• The proposed development is a highly speculative venture, an attempt to bring together a branded luxury spa with high-end vacation properties to create a "lifstyle" destination. It is far from unique: for example, look around at current offerings for Caribbean vacation-home investments and you will find that this development model is not only dime-a-dozen, it was conceived at a time of inflated profit for corporations and investors and designed to fit their attitudes and spending pattern. But that economic environment has changed dramatically, and more than a few projects are in foreclosure, leaving behind half-built eyesores.

  • Should advance home sales for this resort fail to materialize, the financing could dry up as fast as you can say "adios."

  • Imagine a retreating HRVR and their investors - including Revolution LLC - abandoning a half-built development, leaving behind a wrecked landscape for Rosendale to deal with.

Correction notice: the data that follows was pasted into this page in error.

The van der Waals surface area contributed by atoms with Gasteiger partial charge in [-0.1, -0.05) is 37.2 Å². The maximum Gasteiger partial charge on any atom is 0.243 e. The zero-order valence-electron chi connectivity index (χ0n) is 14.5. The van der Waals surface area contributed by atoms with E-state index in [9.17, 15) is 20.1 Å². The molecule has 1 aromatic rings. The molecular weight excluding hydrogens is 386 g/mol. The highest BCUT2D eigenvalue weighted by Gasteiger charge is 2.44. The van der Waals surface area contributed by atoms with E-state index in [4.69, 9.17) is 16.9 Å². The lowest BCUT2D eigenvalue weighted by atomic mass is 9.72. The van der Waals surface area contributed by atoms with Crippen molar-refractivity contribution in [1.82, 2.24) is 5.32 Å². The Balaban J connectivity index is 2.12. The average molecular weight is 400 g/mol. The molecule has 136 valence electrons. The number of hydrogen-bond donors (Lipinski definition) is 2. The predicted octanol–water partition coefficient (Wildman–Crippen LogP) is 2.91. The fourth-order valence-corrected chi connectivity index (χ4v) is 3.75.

• Impossible? They wouldn't walk away? The AOL-Time Warner merger orchestrated in the 90's by Steve Case ultimately resulted in a loss of $138 billion to shareholders, and led to his departure from the corporation under accusations of mismanagement. Rick Steele of HRVR scored with Polish Cable Television, but that doesn't mean he'll stick around if his investors want out.

    Rainy Days in Paradise The New York Times   February 15, 2009

    Resorts Feel Chill From Recession Wall Street Journal   December 10, 2008

    Fools Rush In : Steve Case, Jerry Levin, and the Unmaking of AOL Time Warner by Nina Munk.

    Stealing Time : Steve Case, Jerry Levin, and the Collapse of AOL Time Warner by Alec Klein.
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Save the Lakes is a member of the Shawangunk Ridge Coalition.